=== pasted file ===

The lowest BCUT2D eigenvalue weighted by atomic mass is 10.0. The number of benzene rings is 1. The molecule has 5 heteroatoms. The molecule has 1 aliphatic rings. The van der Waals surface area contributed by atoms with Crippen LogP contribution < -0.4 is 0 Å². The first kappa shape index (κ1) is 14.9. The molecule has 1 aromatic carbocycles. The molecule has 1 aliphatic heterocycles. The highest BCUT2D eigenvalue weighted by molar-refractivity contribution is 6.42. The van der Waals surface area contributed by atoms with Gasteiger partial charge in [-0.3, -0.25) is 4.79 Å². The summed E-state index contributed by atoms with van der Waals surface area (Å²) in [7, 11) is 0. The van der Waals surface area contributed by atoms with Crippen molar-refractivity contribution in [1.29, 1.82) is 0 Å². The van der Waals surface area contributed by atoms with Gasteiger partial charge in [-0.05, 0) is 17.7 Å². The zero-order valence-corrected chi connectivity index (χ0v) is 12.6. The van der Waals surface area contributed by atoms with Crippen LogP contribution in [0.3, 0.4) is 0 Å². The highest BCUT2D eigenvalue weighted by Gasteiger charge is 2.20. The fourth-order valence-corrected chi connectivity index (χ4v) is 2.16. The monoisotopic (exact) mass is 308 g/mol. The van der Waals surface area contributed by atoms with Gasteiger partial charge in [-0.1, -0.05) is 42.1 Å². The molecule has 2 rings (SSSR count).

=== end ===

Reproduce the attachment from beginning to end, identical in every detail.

The lowest BCUT2D eigenvalue weighted by atomic mass is 10.0. The number of benzene rings is 1. The molecule has 5 heteroatoms. The molecule has 1 aliphatic rings. The van der Waals surface area contributed by atoms with Crippen LogP contribution < -0.4 is 0 Å². The first kappa shape index (κ1) is 14.9. The molecule has 1 aromatic carbocycles. The molecule has 1 aliphatic heterocycles. The highest BCUT2D eigenvalue weighted by molar-refractivity contribution is 6.42. The van der Waals surface area contributed by atoms with Gasteiger partial charge in [-0.3, -0.25) is 4.79 Å². The summed E-state index contributed by atoms with van der Waals surface area (Å²) in [7, 11) is 0. The van der Waals surface area contributed by atoms with Crippen molar-refractivity contribution in [1.29, 1.82) is 0 Å². The van der Waals surface area contributed by atoms with Gasteiger partial charge in [-0.05, 0) is 17.7 Å². The zero-order valence-corrected chi connectivity index (χ0v) is 12.6. The van der Waals surface area contributed by atoms with Crippen LogP contribution in [0.3, 0.4) is 0 Å². The highest BCUT2D eigenvalue weighted by Gasteiger charge is 2.20. The fourth-order valence-corrected chi connectivity index (χ4v) is 2.16. The monoisotopic (exact) mass is 308 g/mol. The van der Waals surface area contributed by atoms with Gasteiger partial charge in [-0.1, -0.05) is 42.1 Å². The molecule has 2 rings (SSSR count).